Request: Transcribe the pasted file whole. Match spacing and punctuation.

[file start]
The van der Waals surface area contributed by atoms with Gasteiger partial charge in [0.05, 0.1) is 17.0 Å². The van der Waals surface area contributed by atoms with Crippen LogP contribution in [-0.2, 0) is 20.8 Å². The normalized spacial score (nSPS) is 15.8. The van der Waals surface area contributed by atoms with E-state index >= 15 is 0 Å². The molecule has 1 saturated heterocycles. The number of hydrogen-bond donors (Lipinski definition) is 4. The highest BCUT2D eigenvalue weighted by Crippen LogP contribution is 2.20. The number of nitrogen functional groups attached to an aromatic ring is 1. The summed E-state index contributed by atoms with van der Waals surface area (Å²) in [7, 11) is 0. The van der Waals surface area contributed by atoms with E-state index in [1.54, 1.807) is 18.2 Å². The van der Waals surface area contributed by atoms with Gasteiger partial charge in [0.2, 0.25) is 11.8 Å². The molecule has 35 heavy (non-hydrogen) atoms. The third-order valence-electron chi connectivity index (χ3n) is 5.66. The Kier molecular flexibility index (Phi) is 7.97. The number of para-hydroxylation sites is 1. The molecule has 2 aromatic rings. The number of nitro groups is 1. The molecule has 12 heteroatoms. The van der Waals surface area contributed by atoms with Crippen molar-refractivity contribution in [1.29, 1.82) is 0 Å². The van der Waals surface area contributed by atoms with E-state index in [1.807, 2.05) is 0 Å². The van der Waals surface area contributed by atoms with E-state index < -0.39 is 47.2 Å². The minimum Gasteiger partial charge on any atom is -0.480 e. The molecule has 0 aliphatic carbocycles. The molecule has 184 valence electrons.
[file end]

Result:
The van der Waals surface area contributed by atoms with Gasteiger partial charge in [0.05, 0.1) is 17.0 Å². The van der Waals surface area contributed by atoms with Crippen LogP contribution in [-0.2, 0) is 20.8 Å². The normalized spacial score (nSPS) is 15.8. The van der Waals surface area contributed by atoms with E-state index >= 15 is 0 Å². The molecule has 1 saturated heterocycles. The number of hydrogen-bond donors (Lipinski definition) is 4. The highest BCUT2D eigenvalue weighted by Crippen LogP contribution is 2.20. The number of nitrogen functional groups attached to an aromatic ring is 1. The summed E-state index contributed by atoms with van der Waals surface area (Å²) in [7, 11) is 0. The van der Waals surface area contributed by atoms with E-state index in [1.54, 1.807) is 18.2 Å². The van der Waals surface area contributed by atoms with Gasteiger partial charge in [0.2, 0.25) is 11.8 Å². The molecule has 35 heavy (non-hydrogen) atoms. The third-order valence-electron chi connectivity index (χ3n) is 5.66. The Kier molecular flexibility index (Phi) is 7.97. The number of para-hydroxylation sites is 1. The molecule has 2 aromatic rings. The number of nitro groups is 1. The molecule has 12 heteroatoms. The van der Waals surface area contributed by atoms with Crippen molar-refractivity contribution in [1.29, 1.82) is 0 Å². The van der Waals surface area contributed by atoms with E-state index in [1.807, 2.05) is 0 Å². The van der Waals surface area contributed by atoms with E-state index < -0.39 is 47.2 Å². The minimum Gasteiger partial charge on any atom is -0.480 e. The molecule has 0 aliphatic carbocycles. The molecule has 184 valence electrons.